Weather-Resistant Barrier (WRB): Traditionally, the WRB is attached to the OSB, but how will a builder install a WRB if the OSB sheathing is removed? Polyiso insulation can be used as an approved WRB meeting IRC requirements. When taped correctly at the joints and penetrations, Atlas EnergyShield® functions as the WRB and drainage plane, preventing water intrusion at the outermost surface, and can serve as the air barrier. Additionally, OSB is an organic-based material, meaning if it gets wet, it can contribute to mold growth and the potential for rot. Replacing OSB with Atlas EnergyShield®, which is certified mold resistant, helps to decrease the potential for rot, mold, and mildew which can contribute to health complications.
Availability: Unlike OSB, polyiso insulation has not experienced material shortage, meaning builders and contractors can expect to receive orders on time to help keep construction schedules moving forward. Consistent availability of polyiso makes it easier for developers and builders to predict costs and profit margins unlike OSB with common and drastic price fluctuations. With eight top-of-the-line polyiso manufacturing facilities located across North America, Atlas is continually able to meet customer needs and product demand.
The Cost Conundrum
OSB became popular as a lower-cost sheathing solution; however, in March of 2013, as reported by lumber pricing company Random Lengths, OSB was at a high and cost $495 per thousand square feet.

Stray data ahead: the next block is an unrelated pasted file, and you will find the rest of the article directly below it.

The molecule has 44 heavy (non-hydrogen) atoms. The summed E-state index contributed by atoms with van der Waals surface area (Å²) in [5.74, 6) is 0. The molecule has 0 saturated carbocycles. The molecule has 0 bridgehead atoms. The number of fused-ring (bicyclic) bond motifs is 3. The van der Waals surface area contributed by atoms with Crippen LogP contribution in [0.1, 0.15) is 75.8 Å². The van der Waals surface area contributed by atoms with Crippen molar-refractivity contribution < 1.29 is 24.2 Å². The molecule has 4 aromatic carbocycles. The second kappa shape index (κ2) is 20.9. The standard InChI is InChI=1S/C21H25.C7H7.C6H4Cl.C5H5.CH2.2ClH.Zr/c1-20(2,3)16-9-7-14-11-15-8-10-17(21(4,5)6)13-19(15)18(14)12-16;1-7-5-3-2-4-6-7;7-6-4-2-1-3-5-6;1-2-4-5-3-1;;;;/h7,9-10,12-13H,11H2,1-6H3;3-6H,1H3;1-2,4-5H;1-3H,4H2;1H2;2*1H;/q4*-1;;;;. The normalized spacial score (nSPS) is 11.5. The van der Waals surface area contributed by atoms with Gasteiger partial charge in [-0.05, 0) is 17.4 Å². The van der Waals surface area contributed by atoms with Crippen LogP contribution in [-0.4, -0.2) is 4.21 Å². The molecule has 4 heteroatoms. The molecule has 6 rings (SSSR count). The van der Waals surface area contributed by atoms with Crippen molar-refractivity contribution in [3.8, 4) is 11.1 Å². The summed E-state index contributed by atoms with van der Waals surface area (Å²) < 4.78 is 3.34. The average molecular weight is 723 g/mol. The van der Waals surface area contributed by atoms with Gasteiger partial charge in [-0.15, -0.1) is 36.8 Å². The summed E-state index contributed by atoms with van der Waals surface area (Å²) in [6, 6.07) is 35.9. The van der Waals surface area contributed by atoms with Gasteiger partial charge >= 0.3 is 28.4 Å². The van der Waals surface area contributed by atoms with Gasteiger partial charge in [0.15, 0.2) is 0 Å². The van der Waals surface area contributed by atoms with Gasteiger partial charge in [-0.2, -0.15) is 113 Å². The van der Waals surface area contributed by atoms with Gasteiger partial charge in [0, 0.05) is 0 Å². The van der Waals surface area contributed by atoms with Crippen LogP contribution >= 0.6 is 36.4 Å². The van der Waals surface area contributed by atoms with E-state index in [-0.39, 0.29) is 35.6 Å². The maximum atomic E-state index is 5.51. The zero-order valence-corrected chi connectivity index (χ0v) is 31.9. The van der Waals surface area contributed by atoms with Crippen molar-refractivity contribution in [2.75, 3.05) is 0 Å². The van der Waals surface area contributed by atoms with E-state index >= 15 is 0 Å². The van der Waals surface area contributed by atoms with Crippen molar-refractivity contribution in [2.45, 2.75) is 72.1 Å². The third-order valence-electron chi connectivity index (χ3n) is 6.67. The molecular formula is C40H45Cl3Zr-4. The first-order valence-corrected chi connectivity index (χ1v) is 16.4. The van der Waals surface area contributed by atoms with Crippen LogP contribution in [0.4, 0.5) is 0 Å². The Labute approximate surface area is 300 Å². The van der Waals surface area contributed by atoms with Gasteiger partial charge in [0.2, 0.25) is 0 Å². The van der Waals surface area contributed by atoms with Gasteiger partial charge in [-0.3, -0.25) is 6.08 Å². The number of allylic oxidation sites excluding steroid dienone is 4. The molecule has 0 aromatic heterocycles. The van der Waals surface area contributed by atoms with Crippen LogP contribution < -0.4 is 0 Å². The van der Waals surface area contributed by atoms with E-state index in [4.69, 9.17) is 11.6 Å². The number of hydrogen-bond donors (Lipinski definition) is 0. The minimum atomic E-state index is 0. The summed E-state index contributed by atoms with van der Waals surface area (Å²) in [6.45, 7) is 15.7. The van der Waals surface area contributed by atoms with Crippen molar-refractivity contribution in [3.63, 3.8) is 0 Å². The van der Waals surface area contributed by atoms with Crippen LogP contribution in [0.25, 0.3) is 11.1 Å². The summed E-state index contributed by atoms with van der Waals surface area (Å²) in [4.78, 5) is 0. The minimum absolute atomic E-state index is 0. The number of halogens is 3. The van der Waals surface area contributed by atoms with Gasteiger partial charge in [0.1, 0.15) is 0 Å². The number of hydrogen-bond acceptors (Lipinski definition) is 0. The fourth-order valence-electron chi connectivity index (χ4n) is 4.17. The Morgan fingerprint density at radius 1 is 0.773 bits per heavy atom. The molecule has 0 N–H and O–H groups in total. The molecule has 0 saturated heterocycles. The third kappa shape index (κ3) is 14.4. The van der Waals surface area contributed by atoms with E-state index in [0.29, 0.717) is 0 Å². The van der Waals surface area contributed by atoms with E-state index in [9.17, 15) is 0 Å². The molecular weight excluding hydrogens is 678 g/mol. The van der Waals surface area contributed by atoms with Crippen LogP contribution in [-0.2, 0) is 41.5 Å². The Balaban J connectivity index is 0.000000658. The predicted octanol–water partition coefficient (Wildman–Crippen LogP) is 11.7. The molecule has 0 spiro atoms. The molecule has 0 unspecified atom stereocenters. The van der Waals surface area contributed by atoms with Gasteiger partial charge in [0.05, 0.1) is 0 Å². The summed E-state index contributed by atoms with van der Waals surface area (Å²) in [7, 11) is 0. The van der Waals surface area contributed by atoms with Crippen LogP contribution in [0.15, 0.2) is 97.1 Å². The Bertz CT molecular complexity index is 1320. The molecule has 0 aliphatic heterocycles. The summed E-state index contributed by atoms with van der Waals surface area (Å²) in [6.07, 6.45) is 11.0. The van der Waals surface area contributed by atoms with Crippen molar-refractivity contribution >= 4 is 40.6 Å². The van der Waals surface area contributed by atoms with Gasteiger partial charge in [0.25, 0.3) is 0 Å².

As of April 2021, the price of OSB soared to $1,200 per thousand square feet³ with uncertainty as to when the pricing will stabilize. These prices greatly exceed those of a ½” equivalent of EnergyShield® polyiso continuous wall insulation, which is currently under $450 per thousand square feet.
Bracing for Change
It’s important to note that polyiso continuous insulation is not a structural material, and bracing requirements must still be met. There are several ways to properly brace walls without using sheets of OSB, making it possible for builders and contractors to find the application that best suits their needs and meets code requirements.
The International Residential Code (IRC 2018) has a section dedicated to wall bracing and is based on equivalent performance. This means that the structural performance of using alternative bracing methods with polyiso can be just as strong as using all OSB sheathing, as long as the minimum requirements are met. When using non-structural polyiso as sheathing, instead of OSB taking the weight it is distributed to corner bracing, metal strap bracing, and gypsum board (interior drywall) which already contributes to the structural strength of a wall assembly. For more information on how to construct wall bracing to substitute OSB with polyiso continuous insulation, check out “IRC Wall Bracing: A Guide for Builders, Designers and Plan Reviewers.”
Be sure to always check local building codes to ensure all requisites are properly addressed. This solution may not be applicable in seismic regions D and above, or those prone to high winds like coastal hurricane areas experiencing wind speeds of greater than 110 mph.
The Advanced Alternative
By replacing OSB with polyiso as a sheathing method and making straightforward adjustments to wall construction using proven bracing techniques, builders can save significant time and money. When combined with the performance benefits of polyiso insulation, including higher R-values and WRB capabilities, the advantages are clear. While there may be a learning process with switching construction methods, it will quickly pay in dividends with every subsequent house built.
The law of supply and demand will always rule economics. Yet, builder profits and homeowner budgets shouldn’t suffer because of supply shortages when a proven, trusted, high-performance alternative is available.